Ocean’s Eleven: Laying the plan & assembling the team

In 1959, producer Jerry Weintraub was flourishing in the music business and working with Frank Sinatra when Ocean’s 11 was being filmed in Las Vegas. ‘What people went to see in the original film was Frank Sinatra, Dean Martin, Sammy Davis, Jr., Peter Lawford and Joey Bishop on screen together,’ Weintraub says. ‘They could have been reading the telephone book and it would have been exactly as successful.’

Weintraub approached acclaimed screenwriter Ted Griffin about adapting Ocean’s 11 as a smart, updated remake of the 1960s film that firmly established the Rat Pack in the American lexicon. “I had never seen the first movie so I had no reverence for it,” Griffin recalls, “though I did for that type of movie, films like The Great Escape and Magnificent Seven and Professionals. The basic premise of this new version of Ocean’s Eleven is the same, but it’s set in today’s Las Vegas. What might have been considered an incredible heist in 1960 really wouldn’t be an incredible heist now. And con-artistry isn’t the same today as it was during the Depression. It’s an outdated profession. It’s not the same game anymore, because all of the money is electronic and even the banks have no cash. The only places left with cold hard cash are the casinos.”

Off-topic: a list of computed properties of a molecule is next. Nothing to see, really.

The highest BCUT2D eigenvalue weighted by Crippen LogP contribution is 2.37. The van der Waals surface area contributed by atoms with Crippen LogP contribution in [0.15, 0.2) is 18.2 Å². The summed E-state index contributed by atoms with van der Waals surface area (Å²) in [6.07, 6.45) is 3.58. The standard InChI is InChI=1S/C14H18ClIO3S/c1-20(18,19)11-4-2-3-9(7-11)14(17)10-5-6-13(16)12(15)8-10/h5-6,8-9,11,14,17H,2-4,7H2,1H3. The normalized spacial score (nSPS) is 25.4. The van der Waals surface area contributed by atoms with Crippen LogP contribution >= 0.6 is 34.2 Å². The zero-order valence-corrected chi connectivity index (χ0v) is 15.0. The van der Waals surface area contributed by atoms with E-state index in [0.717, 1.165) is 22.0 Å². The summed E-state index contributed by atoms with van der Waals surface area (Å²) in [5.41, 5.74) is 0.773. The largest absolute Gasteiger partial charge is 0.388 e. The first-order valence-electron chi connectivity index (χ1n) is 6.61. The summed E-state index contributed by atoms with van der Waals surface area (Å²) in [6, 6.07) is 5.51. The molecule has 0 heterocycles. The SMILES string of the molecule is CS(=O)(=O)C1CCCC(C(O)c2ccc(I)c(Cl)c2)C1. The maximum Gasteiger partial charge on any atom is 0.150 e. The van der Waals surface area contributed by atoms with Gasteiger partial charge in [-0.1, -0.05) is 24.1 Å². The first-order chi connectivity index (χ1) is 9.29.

According to Griffin, one of the challenges in writing his script was keeping all eleven characters involved, interesting and present in the story. “In this film, we have 11 guys, plus Julia and Andy,” Griffin explains. “I had to be quite economical with how much material I could deal to minor characters. In films like The Dirty Dozen, you might remember six or seven of the characters, but you don’t remember the others. I wanted each of our characters to be memorable. Another problem was defining each member of the gang and not being derivative of other ‘group of guys’ movies, like those ‘bomber crew’ movies where you have one guy from Brooklyn, one from Texas, and so on.”

Griffin succeeded in delivering a witty, imaginative script, and Weintraub approached acclaimed director Steven Soderbergh about directing the ambitious project. “Steven called me after he read the script and his enthusiasm for the project was overwhelming,” Weintraub recalls. “He said ‘I want to make this movie because I can’t wait to see it.'”

“When I read Ted’s script, I was thrilled and scared at the same time,” Steven Soderbergh reveals. “I was thrilled because I thought that he had written something that was as close to a perfect piece of entertainment as I’d ever read. It seemed to deliver on all the levels that you want a movie with lots of movie stars and a heist to deliver on. And it was scary because it was physically bigger than anything I’d ever attempted and, in my opinion, required a style of filmmaking that I hadn’t employed before, one that I was going to have to teach myself.